The suit against defendant Melching is upon this guarantee of the Soricelli accounts with Champion Slacks, Mavest Sport Coats and Lewis Goldsmith Suits.

The operation of Kayser Roth through its three divisions is thus described in the appellant's statement of facts, which we find to be an accurate recital of the evidence contained in the transcript:

Kayser Roth is not authorized to do business in the State of Missouri, has no office, warehouse or distribution center in Missouri, and has no employees in Missouri. Kayser Roth pays a commission to manufacturer's representatives who work in Missouri and solicit orders for the Kayser Roth product lines. The representatives also carry clothing lines of other companies.

Two representatives are identified with the transactions in the instant case--Bill Pollard represents Mavest and Champion and works out of his home in Kansas City, Missouri, and the other, who was unnamed in the testimony at trial, represents Lewis Goldsmith and lives outside of Missouri.

Each of the representatives has solicited clothing orders for Kayser Roth for a number of years in the State of Missouri. Holmes testified that the representatives' work was concentrated in the greater Kansas City area.

The representatives carry order forms, price books and swatches of material which bear the name of the respective divisions of Kayser Roth. When an order is placed, it is submitted to the customer service department of the respective division by the...

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5 cases
  • Berkel & Co. Contractors, Inc. v. JEM Development Corp., 15195
    • United States
    • Missouri Court of Appeals
    • November 10, 1987
    ...that a general denial of allegations of corporate capacity to sue is insufficient to raise the issue in the case. Kayser Roth Co. v. Holmes, 693 S.W.2d 907, 909 (Mo.App.1985). The cases are unclear as to what is meant by a "mere In a more recent case involving Rule 55.13, a defendant's answ......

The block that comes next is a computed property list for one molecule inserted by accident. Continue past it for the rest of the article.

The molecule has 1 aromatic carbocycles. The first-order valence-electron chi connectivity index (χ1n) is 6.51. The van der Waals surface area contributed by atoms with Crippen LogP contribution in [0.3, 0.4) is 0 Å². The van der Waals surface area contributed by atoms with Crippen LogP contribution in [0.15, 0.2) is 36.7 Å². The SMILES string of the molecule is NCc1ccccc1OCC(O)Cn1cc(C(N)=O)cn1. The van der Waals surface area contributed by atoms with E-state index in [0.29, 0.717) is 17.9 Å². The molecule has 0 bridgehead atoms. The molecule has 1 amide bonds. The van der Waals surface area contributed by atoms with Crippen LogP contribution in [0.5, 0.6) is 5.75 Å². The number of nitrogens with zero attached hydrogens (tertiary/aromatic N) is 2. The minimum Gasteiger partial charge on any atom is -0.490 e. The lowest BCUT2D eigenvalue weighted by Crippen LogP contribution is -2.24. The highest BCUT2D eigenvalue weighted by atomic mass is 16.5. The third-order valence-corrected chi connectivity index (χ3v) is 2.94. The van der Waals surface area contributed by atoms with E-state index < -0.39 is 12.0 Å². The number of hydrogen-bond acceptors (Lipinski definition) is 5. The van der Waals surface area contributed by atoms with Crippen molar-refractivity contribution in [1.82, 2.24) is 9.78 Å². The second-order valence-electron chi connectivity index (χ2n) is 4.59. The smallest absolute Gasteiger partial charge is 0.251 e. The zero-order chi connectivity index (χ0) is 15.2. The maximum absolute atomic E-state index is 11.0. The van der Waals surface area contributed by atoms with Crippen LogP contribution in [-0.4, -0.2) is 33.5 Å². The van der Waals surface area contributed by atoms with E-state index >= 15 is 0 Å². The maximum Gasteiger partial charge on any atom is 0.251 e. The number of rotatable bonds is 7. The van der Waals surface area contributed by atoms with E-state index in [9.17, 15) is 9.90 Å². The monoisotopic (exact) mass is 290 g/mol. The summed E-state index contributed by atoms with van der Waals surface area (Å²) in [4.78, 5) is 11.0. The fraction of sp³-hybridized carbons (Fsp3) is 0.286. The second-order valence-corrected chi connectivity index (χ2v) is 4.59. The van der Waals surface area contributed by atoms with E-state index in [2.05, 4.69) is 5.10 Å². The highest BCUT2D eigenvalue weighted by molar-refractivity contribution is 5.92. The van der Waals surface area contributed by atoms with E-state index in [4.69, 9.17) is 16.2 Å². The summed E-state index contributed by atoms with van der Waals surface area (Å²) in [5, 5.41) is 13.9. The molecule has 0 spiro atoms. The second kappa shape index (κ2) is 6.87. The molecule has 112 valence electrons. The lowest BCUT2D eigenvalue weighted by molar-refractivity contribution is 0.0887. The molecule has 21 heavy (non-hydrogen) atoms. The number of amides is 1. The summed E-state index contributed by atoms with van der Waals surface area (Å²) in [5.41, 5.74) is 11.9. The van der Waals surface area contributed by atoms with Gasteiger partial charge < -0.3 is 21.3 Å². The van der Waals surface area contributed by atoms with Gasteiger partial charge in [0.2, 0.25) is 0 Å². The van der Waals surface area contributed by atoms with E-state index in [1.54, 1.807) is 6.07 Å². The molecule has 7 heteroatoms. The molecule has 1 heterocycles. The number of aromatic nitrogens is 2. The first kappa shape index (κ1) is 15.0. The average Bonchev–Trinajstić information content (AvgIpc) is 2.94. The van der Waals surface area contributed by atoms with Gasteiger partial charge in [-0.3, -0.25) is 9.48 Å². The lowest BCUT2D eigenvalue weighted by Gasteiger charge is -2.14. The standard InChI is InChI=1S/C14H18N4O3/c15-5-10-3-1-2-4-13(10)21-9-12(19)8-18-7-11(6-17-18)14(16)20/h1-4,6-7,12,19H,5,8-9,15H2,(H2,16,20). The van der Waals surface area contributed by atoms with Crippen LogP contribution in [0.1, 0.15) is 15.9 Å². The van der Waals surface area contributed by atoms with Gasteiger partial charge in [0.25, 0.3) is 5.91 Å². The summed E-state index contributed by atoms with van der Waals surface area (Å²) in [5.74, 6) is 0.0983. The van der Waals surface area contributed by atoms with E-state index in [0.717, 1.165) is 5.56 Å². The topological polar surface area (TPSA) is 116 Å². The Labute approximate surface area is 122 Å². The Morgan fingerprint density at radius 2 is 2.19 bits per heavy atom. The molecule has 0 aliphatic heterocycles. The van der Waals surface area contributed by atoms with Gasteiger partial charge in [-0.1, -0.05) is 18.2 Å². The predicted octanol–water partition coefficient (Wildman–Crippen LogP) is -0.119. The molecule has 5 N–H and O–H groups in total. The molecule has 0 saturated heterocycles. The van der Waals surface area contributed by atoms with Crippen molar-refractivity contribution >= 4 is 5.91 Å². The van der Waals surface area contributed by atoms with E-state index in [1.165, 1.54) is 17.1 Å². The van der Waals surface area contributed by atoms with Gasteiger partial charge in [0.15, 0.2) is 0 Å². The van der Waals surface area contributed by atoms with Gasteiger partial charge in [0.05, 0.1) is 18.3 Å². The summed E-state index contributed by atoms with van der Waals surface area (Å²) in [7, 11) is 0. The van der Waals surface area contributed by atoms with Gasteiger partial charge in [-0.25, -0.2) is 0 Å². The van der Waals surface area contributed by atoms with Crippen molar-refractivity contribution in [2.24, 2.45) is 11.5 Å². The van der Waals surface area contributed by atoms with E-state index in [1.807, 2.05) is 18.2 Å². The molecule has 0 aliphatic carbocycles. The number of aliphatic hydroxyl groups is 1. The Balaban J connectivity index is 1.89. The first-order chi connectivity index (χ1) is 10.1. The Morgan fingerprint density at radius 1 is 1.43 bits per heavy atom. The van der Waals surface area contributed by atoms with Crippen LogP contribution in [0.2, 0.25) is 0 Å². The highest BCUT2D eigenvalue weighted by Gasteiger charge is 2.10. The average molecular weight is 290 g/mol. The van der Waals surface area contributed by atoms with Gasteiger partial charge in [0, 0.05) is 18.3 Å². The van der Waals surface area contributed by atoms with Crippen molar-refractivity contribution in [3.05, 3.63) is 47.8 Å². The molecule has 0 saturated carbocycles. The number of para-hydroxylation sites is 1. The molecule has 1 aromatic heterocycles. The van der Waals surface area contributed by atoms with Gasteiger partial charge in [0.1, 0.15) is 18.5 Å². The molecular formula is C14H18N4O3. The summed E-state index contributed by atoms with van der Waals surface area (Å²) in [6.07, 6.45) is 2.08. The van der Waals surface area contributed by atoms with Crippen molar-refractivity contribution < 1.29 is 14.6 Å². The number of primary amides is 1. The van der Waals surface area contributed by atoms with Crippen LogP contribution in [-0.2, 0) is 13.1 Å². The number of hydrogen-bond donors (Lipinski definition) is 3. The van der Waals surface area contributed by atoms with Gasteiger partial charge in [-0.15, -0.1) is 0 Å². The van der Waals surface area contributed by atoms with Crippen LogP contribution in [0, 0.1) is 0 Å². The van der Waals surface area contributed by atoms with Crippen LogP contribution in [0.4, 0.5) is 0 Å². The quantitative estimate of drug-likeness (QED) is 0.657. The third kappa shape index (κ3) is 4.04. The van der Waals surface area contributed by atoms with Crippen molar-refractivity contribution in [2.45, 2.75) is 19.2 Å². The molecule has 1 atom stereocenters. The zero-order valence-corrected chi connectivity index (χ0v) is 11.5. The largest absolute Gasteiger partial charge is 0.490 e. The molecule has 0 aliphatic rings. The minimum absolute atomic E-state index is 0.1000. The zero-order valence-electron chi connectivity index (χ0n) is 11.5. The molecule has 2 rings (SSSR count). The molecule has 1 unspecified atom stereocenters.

• Ozark Employment Specialists v. Beeman
    • United States
    • Missouri Court of Appeals
    • July 30, 2002
    ...barred from maintaining a suit in Missouri courts. In Campaign Works, this court distinguished the case from Kayser Roth Co. v. Holmes, 693 S.W.2d 907 (Mo.App.1985) and Superior Concrete Accessories v. Kemper, 284 S.W.2d 482 In Kayser Roth, 693 S.W.2d 907, the plaintiff was a manufacturer o......
  • KMS, Inc. v. Wilson
    • United States
    • Missouri Court of Appeals
    • July 13, 1993
    ...to require a defendant that wishes to challenge plaintiff's corporate existence to plead more than a mere denial. Kayser Roth Co. v. Holmes, 693 S.W.2d 907, 909 (Mo.App.1985) . An allegation that the pleader lacks knowledge, information, or belief to either admit or deny plaintiff's corpora......
  • Pemiscot County Memorial Hosp. v. Bell, 15753
    • United States
    • Missouri Court of Appeals
    • May 18, 1989
    ...a mere denial of corporate existence is insufficient to raise the issue under the rules of civil procedure. Kayser Roth Co. v. Holmes, 693 S.W.2d 907, 909 (Mo.App.1985). Because no provision of Chapter 517 excuses defendant's compliance with the "specific negative averment" requirement of R......